Heat Stroke

Summer weather brings plenty of outdoor activities and fun, but it can also be dangerous. Heat stroke, also known as sun stroke, is a serious illness that can impact anyone exposed to extreme heat. While the body usually does a good job of cooling itself, when things go awry, a good day can quickly turn into an emergency. 

It’s important to be prepared. Learn more about what heat stroke is, who is at risk, and what you can do if you believe someone has it.   

What is Heat Stroke?

According to the official definition, heat stroke occurs when the body’s core temperature rises higher than 105 degrees. 

It is the most serious heat-related illness a person can have. The body is a fragile ecosystem and high internal temperatures can lead to multiorgan failure and brain damage. If the body doesn’t cool down, heat stroke can be fatal. 

What are the Symptoms of Heat Stroke?

According to the Centers for Disease Control and Prevention, heat stroke is usually signified by one or a combination of the following symptoms:

  • Red, hot and dry skin that isn’t sweating

  • Rapid heart beat

  • Severe headache

  • Dizziness

  • Nausea

  • Confusion

  • Unconsciousness

What Puts Someone at Risk for Heat Stroke?

Heat stroke can happen to anyone, but it is more likely to occur in someone older than age 50. When heatstroke occurs in younger people, it’s typically because they overexert themselves during physical activity. 

If you have underlying health problems or take prescription medications that affect the body’s ability to cool itself, then you might be at greater risk of suffering from heat stroke. There are hundreds of medications that can do this, particularly if they dilate blood vessels and inhibit the body’s ability. Here are a few of the most common:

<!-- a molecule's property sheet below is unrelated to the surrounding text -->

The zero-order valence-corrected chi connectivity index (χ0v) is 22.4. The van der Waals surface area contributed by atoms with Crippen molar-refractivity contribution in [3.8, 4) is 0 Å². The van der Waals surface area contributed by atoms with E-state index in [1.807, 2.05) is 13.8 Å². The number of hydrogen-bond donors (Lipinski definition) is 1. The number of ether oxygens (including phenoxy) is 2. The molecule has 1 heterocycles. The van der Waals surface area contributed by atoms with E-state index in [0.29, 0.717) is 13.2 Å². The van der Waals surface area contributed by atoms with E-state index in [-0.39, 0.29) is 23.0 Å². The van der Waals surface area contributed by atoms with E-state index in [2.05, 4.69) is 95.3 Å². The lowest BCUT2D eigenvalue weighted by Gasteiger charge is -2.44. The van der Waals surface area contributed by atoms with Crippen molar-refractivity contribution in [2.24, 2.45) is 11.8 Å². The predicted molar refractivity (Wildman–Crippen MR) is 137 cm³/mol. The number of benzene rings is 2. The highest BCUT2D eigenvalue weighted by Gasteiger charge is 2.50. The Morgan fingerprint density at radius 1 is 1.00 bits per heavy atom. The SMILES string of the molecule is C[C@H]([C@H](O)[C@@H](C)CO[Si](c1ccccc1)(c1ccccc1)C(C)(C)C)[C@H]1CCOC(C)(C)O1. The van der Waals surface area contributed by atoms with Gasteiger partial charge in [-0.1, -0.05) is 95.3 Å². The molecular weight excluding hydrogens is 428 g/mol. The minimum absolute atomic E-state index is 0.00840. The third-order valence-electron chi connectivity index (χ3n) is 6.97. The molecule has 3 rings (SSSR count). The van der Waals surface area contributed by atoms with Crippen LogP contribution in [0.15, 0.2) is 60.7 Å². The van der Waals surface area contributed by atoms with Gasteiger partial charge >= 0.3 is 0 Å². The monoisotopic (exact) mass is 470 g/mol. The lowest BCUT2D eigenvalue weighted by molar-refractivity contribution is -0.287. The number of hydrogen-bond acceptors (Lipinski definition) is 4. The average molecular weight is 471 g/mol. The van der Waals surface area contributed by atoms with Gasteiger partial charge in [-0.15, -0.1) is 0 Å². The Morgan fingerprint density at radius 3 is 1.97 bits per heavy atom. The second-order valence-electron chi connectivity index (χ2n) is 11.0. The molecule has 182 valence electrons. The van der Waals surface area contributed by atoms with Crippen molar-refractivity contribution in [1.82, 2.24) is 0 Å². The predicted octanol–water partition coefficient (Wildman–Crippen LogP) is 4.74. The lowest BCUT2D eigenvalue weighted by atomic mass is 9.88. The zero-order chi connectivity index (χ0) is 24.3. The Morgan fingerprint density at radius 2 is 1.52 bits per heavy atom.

• Beta blockers

  • Antispasmodic medications

  • Cholesterol medications

  • Pain medicines

  • Seizure medications

  • Antihistamines

  • Diet Pills

  • Antidepressants

Many of the medications above dilate blood vessels, making the body unable to cool itself normally by breathing faster and sweating.  

Environmental conditions also increase your risk. This is especially true if the heat index is above 90 degrees.

What Should I do if Someone has Heat Stroke?

When it comes to heatstroke, time is of the essence. If you think someone has heat stroke, call 911 immediately.

Until the medics arrive, be sure to get the person into the shade. Start trying to cool them down with cool water and ice packs, if accessible. This will help prevent the body temperature from rising further and causing further damage. 

Discover if you are at greater risk for heat stroke. Find a primary care doctor near you.